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Old Jan 31, 2013, 06:15 PM   #51
a0me
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Apple Acquires 18 'Axis-Based User Interface
For a moment I read that as "18' Axis-Based User Interface" and thought "man, the Apple TV is going to be huge..."
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Old Jan 31, 2013, 06:27 PM   #52
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Originally Posted by shurcooL View Post
This is eerily close to what I've been preaching for the last year, but no one is listening.

The best way to store your stuff is all in one synchronized (and backed up, version controlled) place, say Dropbox. But organizing files inside by JUST folders is bad.

Instead, there should be labels or tags, similar to Gmail's labels. You can apply them to files/folders, and get different views into your stuff:

-Files related to project A
-Photos
-Shared with person X
-Created within last 30 days
-Custom search queries?
-etc., etc.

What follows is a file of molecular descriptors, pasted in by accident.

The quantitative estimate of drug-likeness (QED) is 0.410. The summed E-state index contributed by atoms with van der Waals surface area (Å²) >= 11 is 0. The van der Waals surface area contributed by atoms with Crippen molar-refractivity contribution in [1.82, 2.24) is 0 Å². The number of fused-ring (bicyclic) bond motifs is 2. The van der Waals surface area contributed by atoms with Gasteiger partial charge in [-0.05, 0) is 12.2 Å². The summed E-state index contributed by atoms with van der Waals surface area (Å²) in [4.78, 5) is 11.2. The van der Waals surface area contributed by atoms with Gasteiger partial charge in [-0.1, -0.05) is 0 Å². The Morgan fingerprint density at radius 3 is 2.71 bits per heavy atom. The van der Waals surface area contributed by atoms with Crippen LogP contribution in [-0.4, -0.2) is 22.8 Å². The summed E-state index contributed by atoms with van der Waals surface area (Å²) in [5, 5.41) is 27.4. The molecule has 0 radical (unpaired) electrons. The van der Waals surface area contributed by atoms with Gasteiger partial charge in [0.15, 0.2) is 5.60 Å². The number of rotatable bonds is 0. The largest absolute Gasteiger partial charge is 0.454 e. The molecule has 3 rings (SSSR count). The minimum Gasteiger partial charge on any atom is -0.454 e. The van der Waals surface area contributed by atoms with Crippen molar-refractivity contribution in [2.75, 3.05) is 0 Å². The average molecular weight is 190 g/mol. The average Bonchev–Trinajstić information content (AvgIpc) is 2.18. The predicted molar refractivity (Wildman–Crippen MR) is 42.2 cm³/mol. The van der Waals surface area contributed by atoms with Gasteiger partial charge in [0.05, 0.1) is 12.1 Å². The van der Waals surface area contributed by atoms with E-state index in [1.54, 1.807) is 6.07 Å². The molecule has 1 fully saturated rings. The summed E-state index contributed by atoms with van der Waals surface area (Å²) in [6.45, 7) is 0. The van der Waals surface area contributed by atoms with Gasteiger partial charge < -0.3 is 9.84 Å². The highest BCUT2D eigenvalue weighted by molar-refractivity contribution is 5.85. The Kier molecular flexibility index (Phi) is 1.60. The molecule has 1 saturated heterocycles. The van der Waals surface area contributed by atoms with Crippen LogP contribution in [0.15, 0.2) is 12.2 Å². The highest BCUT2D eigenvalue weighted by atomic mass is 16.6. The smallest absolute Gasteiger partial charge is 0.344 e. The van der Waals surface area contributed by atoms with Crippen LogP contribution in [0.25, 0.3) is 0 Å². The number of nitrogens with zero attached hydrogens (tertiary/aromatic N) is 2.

Folders are very limiting cuz each file can only be in one folder. What if it's both a picture, and a part of project A? Do I put it in /Pictures or /ProjectA? Apply both labels, problem solved.

iCloud currently sucks for contents storage cuz you can't see all your files no matter what app they're in, so it's easy to forget what you have and where.

I really hope something good comes out of this.
I'm sure that I've read about an OS (a Linux distro maybe?) that did exactly that, i.e. a tag-based file system instead of the classic folder based file organization. That's what I love about services like Evernote or Simplenote, as it makes creating documents and tracking projects that much easier.
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Old Jan 31, 2013, 06:42 PM   #53
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Originally Posted by Goldmansachs View Post
How many friggin times does the narrator say 'documents'?
16 times
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Old Jan 31, 2013, 06:55 PM   #54
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Originally Posted by supercoolmanchu View Post
You mean a "server"?

This "cloud" terminology is merely a metaphor for the general public to explain 'not on your local computer, somewhere on someone else's server'.

But you are correct about Dropbox, they by no means rule the server business... just a relatively well designed consumer-grade, kiddy toy by comparison. But you'll see it championed as the be-all-end-all because they give out a free GB peanuts to all the chimps at the zoo. For example, A3 crushes Dropbox, but you gotta pay for it, a detail not popular with members of the new KKK (Kollectivist Klown Kollective).